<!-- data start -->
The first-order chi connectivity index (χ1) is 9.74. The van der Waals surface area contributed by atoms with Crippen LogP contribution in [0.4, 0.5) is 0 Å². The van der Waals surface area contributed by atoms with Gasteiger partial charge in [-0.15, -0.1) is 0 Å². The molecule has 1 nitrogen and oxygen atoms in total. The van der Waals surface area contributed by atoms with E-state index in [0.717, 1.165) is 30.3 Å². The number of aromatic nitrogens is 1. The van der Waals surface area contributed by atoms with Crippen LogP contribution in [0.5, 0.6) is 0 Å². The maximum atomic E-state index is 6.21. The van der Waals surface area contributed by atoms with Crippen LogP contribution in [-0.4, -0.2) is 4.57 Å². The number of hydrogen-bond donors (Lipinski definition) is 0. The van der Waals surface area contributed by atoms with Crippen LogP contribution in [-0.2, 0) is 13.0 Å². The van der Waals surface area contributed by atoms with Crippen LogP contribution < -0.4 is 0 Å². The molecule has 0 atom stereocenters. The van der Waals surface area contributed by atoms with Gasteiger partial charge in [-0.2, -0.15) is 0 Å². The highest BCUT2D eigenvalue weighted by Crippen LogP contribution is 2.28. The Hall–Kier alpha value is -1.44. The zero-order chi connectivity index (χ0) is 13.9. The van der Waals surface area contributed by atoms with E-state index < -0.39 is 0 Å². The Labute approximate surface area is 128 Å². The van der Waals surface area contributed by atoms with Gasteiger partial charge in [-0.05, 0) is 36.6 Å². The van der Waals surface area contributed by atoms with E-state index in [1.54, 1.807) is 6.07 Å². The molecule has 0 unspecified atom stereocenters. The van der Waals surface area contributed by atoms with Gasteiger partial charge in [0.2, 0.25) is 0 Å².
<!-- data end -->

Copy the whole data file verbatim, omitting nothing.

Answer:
The first-order chi connectivity index (χ1) is 9.74. The van der Waals surface area contributed by atoms with Crippen LogP contribution in [0.4, 0.5) is 0 Å². The van der Waals surface area contributed by atoms with Gasteiger partial charge in [-0.15, -0.1) is 0 Å². The molecule has 1 nitrogen and oxygen atoms in total. The van der Waals surface area contributed by atoms with E-state index in [0.717, 1.165) is 30.3 Å². The number of aromatic nitrogens is 1. The van der Waals surface area contributed by atoms with Crippen LogP contribution in [0.5, 0.6) is 0 Å². The maximum atomic E-state index is 6.21. The van der Waals surface area contributed by atoms with Crippen LogP contribution in [-0.4, -0.2) is 4.57 Å². The number of hydrogen-bond donors (Lipinski definition) is 0. The van der Waals surface area contributed by atoms with Crippen LogP contribution in [-0.2, 0) is 13.0 Å². The van der Waals surface area contributed by atoms with Crippen LogP contribution < -0.4 is 0 Å². The molecule has 0 atom stereocenters. The van der Waals surface area contributed by atoms with Gasteiger partial charge in [-0.2, -0.15) is 0 Å². The highest BCUT2D eigenvalue weighted by Crippen LogP contribution is 2.28. The Hall–Kier alpha value is -1.44. The zero-order chi connectivity index (χ0) is 13.9. The van der Waals surface area contributed by atoms with E-state index < -0.39 is 0 Å². The Labute approximate surface area is 128 Å². The van der Waals surface area contributed by atoms with Gasteiger partial charge in [-0.05, 0) is 36.6 Å². The van der Waals surface area contributed by atoms with E-state index in [1.54, 1.807) is 6.07 Å². The molecule has 0 unspecified atom stereocenters. The van der Waals surface area contributed by atoms with Gasteiger partial charge in [0.2, 0.25) is 0 Å².